Is Your Mouth Sore Something Serious?

Categories: Oral Health

As your local Cary dentist, one of my roles is to help you take care of your mouth. Some of my patients have problems with mouth sores, thus the topic of today’s post.

If you live in the Raleigh area and have a mouth sore that lasts more than a week or two; it is vital to come in for an exam. Mouth sores can be an indicator of disease, and an early assessment aids in preventing more serious troubles. If necessary, essential treatment and pain relief can be offered. In extreme cases, I will refer you to a medical professional in the Raleigh area who specializes in diseases that can cause mouth sores.

There are two types of mouth sores that are common in the Raleigh area; canker sores and cold sores.

Canker sores are small ulcer-like sores with a white or gray base and a red border. They are found on the inside of the mouth and while they are not contagious, they can be painful. Typically a canker sore heals in a week or two. Antimicrobial mouth-rinses, over-the-counter topical anesthetics, and avoiding spicy and acidic foods helps with temporary relief while your sore is healing.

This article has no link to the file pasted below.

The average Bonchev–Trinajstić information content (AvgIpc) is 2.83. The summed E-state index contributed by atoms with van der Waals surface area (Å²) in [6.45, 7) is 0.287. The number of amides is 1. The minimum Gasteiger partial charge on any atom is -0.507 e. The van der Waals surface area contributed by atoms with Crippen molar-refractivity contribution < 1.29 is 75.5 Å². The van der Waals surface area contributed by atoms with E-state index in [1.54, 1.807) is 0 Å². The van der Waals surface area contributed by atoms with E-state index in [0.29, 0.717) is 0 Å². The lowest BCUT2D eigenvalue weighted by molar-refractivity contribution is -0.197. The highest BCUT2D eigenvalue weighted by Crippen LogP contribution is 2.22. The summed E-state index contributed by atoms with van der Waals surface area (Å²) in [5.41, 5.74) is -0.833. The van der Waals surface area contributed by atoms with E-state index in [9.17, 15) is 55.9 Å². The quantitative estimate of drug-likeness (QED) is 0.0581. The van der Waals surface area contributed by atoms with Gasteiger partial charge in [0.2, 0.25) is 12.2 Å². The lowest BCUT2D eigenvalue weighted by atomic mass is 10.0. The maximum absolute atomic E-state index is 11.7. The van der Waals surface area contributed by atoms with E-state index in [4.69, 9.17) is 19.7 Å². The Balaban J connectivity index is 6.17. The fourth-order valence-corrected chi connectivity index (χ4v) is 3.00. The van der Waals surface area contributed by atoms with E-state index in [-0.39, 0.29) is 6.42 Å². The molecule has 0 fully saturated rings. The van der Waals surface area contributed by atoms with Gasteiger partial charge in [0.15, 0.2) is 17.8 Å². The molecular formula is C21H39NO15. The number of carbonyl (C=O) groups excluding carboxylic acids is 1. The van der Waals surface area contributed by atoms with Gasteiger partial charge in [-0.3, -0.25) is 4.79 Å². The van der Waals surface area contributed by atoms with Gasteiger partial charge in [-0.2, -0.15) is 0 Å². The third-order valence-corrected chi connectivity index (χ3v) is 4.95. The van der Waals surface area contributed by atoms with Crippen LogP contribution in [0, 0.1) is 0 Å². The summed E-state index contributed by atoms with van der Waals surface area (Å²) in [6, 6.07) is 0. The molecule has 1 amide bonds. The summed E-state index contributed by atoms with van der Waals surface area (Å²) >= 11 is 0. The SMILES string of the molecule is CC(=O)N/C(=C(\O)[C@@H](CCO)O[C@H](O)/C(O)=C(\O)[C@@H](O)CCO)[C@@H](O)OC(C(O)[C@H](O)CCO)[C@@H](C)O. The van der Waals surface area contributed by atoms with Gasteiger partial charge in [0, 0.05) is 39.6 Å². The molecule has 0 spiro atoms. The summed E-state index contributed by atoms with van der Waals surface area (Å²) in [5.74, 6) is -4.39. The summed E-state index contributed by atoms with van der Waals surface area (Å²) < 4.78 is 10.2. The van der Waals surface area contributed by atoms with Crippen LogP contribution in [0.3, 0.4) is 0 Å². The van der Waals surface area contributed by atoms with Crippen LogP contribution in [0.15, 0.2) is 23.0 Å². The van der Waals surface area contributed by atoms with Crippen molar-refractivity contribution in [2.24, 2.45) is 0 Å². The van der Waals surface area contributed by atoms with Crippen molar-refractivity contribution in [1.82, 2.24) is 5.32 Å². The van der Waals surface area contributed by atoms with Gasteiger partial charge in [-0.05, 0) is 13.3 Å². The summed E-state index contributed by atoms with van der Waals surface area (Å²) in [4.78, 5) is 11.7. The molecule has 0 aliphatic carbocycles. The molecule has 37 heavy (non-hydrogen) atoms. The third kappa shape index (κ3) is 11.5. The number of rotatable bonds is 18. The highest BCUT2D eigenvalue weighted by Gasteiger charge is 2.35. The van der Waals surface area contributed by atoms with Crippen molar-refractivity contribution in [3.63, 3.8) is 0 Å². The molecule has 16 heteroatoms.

The cause of canker sores is not certain. Possible explanations include: a cut on the inside of the mouth, a reaction to extreme temperatures, acids from food or drink, fatigue, stress, and allergies. Some studies point to bacteria or a virus, or combinations of all these factors.

Cold sores, also called fever blisters or Herpes Simplex, are groups of fluid-filled blisters that appear around the lips, sometimes appearing under the nose or around the chin. Cold sores are contagious and painful, but usually heal in about a week. Some over-the-counter anesthetics provide relief.

There are industry-leading antiviral drugs on the market that have shown promise in reducing outbreaks, but there is currently no known cure. The initial infection, known as primary herpes, often occurs before adulthood. Once the virus infects you, it may stay in your body and remain inactive or cause occasional cold sore outbreaks. Outbreaks may be triggered by a fever, sunburn, skin abrasions, stress, or exposure to extremes in temperature.

In some cases, a change in the way you care for your mouth reduces the frequency of mouth sores. If you are in the Cary, area and would like to talk to a dental professional about mouth sores, give us a call at Cary Family Dental to schedule an examination.

Our number is 919-371-4428.